Day 3 – Austin

Wait, what?  You guys are in Texas already?  Nah, it’s Austin, NV located right on route 50, also known as the “loneliest highway in America”.

While we’re not taking a highway, we’re sure to be more lonely than the cars on route 50.  Today’s trip takes us on the Reese River Valley Scenic Drive.  You can read more about that drive here but we can expect one or two pretty hearty climbs, a ghost-town or two, dinosaurs, dirt/gravel roads, isolation and one of the nicest drives in Nevada.

They should have bought a Ford.

Today’s entire route can be found here.

Let’s Talk About Today

There were many reasons we wanted to make this journey, and arguably at the top of the list was to introduce the youngest of our clan to the Spirit of America.

Happily, our trip does not end today but were that to be we could say with confidence we’ve met that goal.

Today, as you’ve undoubtedly learned, we determined that the six-mile long, eight percent downhill grade coming out of Tioga Pass caused more damage to the ’11’s low-speed clutch than first believed and further travel would not be possible unless the clutch banding was replaced. Amazingly, but unsurprisingly, the eldest traveler among our group happened to bring along a set of Kevlar bands with him “because I had them”, says he. And with those in hand we set out to change all three bands in the 11’s transmission (low-speed clutch, reverse and brake).

Changing bands is, on the face of it not too difficult (the Kevlar band manufacturer states “No special skill required!”), but it can involve digging into the car’s drivetrain to expose the transmission bands if certain “upgrades” have not been accomplished on the past. Our 11’s transmission did not have upgrades.

So here we were, in Lee Vining, CA on the shores of Mono Lake strategizing where and how we were going to change the bands. Our hotel couldn’t host us in their parking lot (next tenants would be there later) and it was going to be another blazingly sunny day.

Which brings us to the Spirit of America. Just down the street from us was Lee Vining Shell (as in Shell gasoline) and we visited them to inquirer about using some of their parking space to effect our repairs, Not only did the owner, Shelley, say yes but he also cleared his one-car bay out for us so we could put the ’11 inside and out of the day’s heat while offering us free rein of the tool boxes and shop supplies. We learned that Lee Vining Shell was a family business, that everyone working there seemed exceptionally intent on helping the countless people who stopped in or phoned with rough-running cars, flat tires, requiring assistance with getting pulled back onto the road (think 4×4) and even people looking for inner tubes with which to go rafting in the local rivers. They enjoyed good-natured ribbing amongst themselves and had stories to tell about the local happenings. And they never blinked when our three- to four-hour project turned into six.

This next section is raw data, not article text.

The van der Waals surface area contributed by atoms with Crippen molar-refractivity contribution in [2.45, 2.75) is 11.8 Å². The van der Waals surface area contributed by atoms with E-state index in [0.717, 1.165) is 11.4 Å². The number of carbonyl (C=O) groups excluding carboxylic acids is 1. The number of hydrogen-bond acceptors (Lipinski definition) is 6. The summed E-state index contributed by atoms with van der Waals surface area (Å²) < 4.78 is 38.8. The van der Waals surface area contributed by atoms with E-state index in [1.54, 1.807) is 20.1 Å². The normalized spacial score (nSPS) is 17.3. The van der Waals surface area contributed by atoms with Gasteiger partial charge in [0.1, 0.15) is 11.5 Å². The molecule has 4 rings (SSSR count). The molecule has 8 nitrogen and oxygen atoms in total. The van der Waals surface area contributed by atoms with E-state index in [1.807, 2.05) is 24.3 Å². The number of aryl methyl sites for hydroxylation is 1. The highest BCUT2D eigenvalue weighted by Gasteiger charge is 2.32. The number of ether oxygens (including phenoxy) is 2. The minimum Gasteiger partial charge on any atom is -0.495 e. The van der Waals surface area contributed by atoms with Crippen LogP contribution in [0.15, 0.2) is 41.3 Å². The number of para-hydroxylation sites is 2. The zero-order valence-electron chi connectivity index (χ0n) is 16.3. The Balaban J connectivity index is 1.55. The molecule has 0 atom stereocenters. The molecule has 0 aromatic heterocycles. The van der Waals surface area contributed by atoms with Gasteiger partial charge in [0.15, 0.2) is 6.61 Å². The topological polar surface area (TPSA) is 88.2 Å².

But most humbling, when at the end of the day we offered what we thought was a generous financial “thank you”, Shelley and Debby simply said the pleasure was theirs and we could just pay it forward. They, we know, represent the millions of Americans that make our country great, as opposed to the seemingly handful of people we always hear about in the media that we are supposed to find important. And if nothing else, we hope the youngest of our crowd are learning this, too.

Lee Vining Shell. Go there.

Day 3 Update: Brake and Clutch Work

Oldest son/nephew/grandson here to update on the brake and clutch work mentioned earlier. We thought we may be able to do some tune-ups and get going with a late start, but the problem turned out to be a bit more severe, and we may be taking a day to fix up the transmission bands. However, if we finish early we may head to Hawthorne, a town on our original route.

Behold, the Model T transmission!

We’d also like to sincerely thank Shelley, Debby, Cory, and the entire family at the Lee Vining Shell for allowing us to use their bay to keep the car out of the hot sun. If you’re ever in Lee Vining, make sure to visit their super friendly and helpful service station.

Belated Introductions

It occurs to us we’ve gotten this far without proper introductions.

Our group of tourists consists of two fathers, four brothers, four sons, a grandfather, two grandsons, two nephews and an uncle. All packed into just two cars, a red 1910 Ford and a blue 1911 Ford.

AND, on the first day of touring we even threw in another brother, another uncle and two more nephews!

Here’s a picture of the entire group, taken on that first day:

Okay, so maybe we made those introductions a little more complicated than necessary, but it’s true nonetheless.

Here’s a better view of the cars:

That’s the 1911 in front, with the 1910 behind it (and another ’11 behind that)*. This picture was taken on a different tour in Vermont and you see those brass cylinders standing upright on the running boards? Those are acetylene gas generators, the same kind of gas used by welders today, but also by coal miners way back when so they could see in the dark with their head lamps. Calcium carbide was placed in the lower section of the generator and water in the upper section. By dripping the water onto the calcium carbide through an adjustable valve, acetylene gas was produced and routed through rubber tubes up to the headlights. Then all the driver had to do is get out and light the headlights with a flame. (The side and tail lights are kerosene lamps). But we’ve removed those for this trip and installed safer, more reliable electric headlights which also freed up space on the running board for some of our gear.

* The ’11 in the background is owned by the father/grandfather on our trip. Of the approximately 15 million Model Ts built over a 20 year period, that car was built just 3 days after the blue ’11 owned by the father/son/brother!